I'll say something against what most people suggest.  YOU DON'T NEED AN ACTION JOB AND LIGHTER SPRINGS ON A REVOLVER.  If you decide to shoot USPSA or something like that those things help.  You'll also only use that revolver for games.  Smooth is most important than light.  A DA revolver is harder to learn how to shoot vs a striker fired or SA auto. However if you learn to shoot a DA revolver well everything else is easy.  S&W and Ruger comes with a pretty smooth trigger from the factory.  Taurus not as smooth but will improve with use.  Easiest way to smooth up a DA revolver is to dry fire a couple of thousand times.  It will also build up the muscles in your hand and fingers so that "long, heavy DA pull" so many complain about isn't so long and heavy.

If you're willing to come down to Ocean County I'll host you at my range and help you decide what you want.  PM me.

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3 hours ago, Pizza Bob said:

From the context of his posts, I'm going to assume that the OP is new to guns and shooting. NJGF had some of the best answers/advice, but I'll add that everybody should own at least one revolver (some of us own a few more than that).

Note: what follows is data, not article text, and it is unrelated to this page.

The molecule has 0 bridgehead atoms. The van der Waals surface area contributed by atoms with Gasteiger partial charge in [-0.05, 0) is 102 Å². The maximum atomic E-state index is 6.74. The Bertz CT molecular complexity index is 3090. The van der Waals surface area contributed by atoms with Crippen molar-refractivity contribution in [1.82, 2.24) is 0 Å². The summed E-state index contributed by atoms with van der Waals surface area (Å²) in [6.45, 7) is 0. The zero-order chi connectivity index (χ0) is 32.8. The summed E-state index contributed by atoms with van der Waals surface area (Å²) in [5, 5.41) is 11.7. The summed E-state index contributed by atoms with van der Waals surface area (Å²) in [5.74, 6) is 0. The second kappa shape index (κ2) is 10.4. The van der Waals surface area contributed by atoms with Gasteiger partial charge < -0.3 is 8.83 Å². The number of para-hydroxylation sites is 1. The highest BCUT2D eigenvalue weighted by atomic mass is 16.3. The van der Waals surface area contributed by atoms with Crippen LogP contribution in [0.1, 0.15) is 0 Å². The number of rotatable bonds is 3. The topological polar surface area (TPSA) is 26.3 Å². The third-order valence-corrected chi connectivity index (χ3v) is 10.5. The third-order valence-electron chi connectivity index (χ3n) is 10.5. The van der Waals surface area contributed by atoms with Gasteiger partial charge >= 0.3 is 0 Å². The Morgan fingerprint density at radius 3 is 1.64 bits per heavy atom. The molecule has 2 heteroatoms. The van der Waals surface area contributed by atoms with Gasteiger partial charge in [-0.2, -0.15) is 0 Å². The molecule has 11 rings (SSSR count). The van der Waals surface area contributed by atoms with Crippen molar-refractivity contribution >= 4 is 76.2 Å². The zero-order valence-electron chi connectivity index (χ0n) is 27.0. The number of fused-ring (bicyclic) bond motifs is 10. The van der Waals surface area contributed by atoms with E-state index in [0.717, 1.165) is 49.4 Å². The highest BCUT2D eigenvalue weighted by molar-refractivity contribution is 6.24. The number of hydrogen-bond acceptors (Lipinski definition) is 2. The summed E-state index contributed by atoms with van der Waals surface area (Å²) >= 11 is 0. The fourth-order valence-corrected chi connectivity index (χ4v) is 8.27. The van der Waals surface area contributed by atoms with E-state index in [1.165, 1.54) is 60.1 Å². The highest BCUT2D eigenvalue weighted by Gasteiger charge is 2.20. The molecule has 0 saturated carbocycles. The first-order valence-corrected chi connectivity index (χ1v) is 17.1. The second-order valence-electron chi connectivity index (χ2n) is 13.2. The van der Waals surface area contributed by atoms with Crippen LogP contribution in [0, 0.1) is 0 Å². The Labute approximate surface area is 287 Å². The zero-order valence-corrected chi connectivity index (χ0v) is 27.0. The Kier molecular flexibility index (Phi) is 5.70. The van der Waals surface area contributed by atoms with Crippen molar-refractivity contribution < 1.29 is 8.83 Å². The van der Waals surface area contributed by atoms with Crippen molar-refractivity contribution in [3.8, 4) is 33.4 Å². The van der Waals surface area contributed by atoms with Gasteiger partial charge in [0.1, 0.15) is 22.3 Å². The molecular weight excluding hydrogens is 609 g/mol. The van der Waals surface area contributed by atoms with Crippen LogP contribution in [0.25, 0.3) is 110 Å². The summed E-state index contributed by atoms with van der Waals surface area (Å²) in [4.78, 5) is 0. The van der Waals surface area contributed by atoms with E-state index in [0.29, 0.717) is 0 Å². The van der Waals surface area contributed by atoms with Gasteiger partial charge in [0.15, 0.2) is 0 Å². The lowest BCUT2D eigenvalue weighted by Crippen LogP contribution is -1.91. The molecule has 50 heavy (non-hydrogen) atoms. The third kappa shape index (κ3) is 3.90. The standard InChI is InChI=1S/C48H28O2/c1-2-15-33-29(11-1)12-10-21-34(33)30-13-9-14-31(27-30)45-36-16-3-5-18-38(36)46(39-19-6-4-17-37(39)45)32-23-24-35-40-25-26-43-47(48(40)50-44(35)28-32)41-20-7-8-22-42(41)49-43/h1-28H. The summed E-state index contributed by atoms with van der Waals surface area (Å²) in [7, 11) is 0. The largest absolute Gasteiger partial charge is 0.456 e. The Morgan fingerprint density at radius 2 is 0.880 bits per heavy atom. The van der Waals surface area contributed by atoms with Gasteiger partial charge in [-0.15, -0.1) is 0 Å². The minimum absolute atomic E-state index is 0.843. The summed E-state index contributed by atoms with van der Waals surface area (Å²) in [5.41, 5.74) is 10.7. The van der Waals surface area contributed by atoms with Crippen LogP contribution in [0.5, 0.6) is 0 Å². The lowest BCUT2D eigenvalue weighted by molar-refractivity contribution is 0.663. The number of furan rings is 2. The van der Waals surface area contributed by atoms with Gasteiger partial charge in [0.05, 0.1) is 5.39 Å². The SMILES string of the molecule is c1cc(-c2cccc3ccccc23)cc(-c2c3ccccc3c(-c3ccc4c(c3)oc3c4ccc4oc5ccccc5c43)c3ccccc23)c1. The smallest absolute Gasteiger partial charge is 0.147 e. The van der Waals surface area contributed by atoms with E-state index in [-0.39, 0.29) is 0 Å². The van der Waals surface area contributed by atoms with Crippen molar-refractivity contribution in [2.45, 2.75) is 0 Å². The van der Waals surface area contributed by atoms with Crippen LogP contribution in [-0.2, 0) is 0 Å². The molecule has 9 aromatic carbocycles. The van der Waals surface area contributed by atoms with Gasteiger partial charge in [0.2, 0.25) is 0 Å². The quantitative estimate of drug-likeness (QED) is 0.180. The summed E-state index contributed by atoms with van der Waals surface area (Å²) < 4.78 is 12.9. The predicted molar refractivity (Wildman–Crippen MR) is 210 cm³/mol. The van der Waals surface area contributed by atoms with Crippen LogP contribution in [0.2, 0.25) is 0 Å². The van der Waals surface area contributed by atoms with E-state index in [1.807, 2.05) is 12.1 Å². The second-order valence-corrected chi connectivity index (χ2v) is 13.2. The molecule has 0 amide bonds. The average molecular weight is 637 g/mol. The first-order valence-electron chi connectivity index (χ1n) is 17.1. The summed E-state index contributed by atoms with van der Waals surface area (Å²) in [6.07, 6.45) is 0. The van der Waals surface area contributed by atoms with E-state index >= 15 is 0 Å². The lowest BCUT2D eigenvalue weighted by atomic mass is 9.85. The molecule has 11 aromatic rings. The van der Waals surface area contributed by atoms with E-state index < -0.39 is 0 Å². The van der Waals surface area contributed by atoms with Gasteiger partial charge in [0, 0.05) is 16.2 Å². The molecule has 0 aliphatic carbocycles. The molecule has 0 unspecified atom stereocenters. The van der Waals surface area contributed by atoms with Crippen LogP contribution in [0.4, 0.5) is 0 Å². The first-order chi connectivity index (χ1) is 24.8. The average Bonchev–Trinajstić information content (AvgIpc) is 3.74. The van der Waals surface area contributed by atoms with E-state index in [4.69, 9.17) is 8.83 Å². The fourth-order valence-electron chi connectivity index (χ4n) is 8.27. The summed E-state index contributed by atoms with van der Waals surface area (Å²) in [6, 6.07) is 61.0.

Adios,

Pizza Bob

Quite a few more.................  ;)

I could not imagine firing a .357 Magnum indoors with no hearing protection. Do it at night and the flash has to temporarily blind you!

Any defensive handgun should be used with hollow points in your house, they are safer for everyone, except the person getting hit! But make sure you run each brand you will be buying through your gun (if a semi) and make sure they feed and eject properly. No issues like that with a revolver.

Get one of each (semi and revolver) and keep them coming!  :)

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31 minutes ago, M4BGRINGO said:

Quite a few more.................  ;)

I could not imagine firing a .357 Magnum indoors with no hearing protection. Do it at night and the flash has to temporarily blind you!